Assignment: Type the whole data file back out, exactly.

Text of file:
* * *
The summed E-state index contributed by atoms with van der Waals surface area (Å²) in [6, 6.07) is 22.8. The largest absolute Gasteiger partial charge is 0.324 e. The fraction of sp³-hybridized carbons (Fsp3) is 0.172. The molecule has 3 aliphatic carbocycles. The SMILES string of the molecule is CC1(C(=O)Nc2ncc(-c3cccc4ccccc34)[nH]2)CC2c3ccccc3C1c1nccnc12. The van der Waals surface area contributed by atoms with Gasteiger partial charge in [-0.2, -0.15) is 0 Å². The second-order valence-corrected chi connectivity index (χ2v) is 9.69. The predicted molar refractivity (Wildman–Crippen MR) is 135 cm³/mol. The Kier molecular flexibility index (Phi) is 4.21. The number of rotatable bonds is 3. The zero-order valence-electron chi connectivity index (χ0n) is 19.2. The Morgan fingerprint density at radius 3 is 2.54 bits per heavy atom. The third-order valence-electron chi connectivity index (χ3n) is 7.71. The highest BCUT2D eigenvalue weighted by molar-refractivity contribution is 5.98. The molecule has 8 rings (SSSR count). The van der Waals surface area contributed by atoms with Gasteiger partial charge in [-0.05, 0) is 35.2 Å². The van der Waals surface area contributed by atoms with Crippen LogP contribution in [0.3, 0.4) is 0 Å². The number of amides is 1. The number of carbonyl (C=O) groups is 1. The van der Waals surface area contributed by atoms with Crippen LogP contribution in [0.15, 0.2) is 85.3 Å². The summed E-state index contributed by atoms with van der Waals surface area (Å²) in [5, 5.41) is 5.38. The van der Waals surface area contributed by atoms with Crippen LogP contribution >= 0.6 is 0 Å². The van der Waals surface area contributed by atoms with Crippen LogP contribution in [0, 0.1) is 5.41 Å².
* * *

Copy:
The summed E-state index contributed by atoms with van der Waals surface area (Å²) in [6, 6.07) is 22.8. The largest absolute Gasteiger partial charge is 0.324 e. The fraction of sp³-hybridized carbons (Fsp3) is 0.172. The molecule has 3 aliphatic carbocycles. The SMILES string of the molecule is CC1(C(=O)Nc2ncc(-c3cccc4ccccc34)[nH]2)CC2c3ccccc3C1c1nccnc12. The van der Waals surface area contributed by atoms with Gasteiger partial charge in [-0.2, -0.15) is 0 Å². The second-order valence-corrected chi connectivity index (χ2v) is 9.69. The predicted molar refractivity (Wildman–Crippen MR) is 135 cm³/mol. The Kier molecular flexibility index (Phi) is 4.21. The number of rotatable bonds is 3. The zero-order valence-electron chi connectivity index (χ0n) is 19.2. The Morgan fingerprint density at radius 3 is 2.54 bits per heavy atom. The third-order valence-electron chi connectivity index (χ3n) is 7.71. The highest BCUT2D eigenvalue weighted by molar-refractivity contribution is 5.98. The molecule has 8 rings (SSSR count). The van der Waals surface area contributed by atoms with Gasteiger partial charge in [-0.05, 0) is 35.2 Å². The van der Waals surface area contributed by atoms with Crippen LogP contribution in [0.3, 0.4) is 0 Å². The number of amides is 1. The number of carbonyl (C=O) groups is 1. The van der Waals surface area contributed by atoms with Crippen LogP contribution in [0.15, 0.2) is 85.3 Å². The summed E-state index contributed by atoms with van der Waals surface area (Å²) in [5, 5.41) is 5.38. The van der Waals surface area contributed by atoms with Crippen LogP contribution >= 0.6 is 0 Å². The van der Waals surface area contributed by atoms with Crippen LogP contribution in [0, 0.1) is 5.41 Å².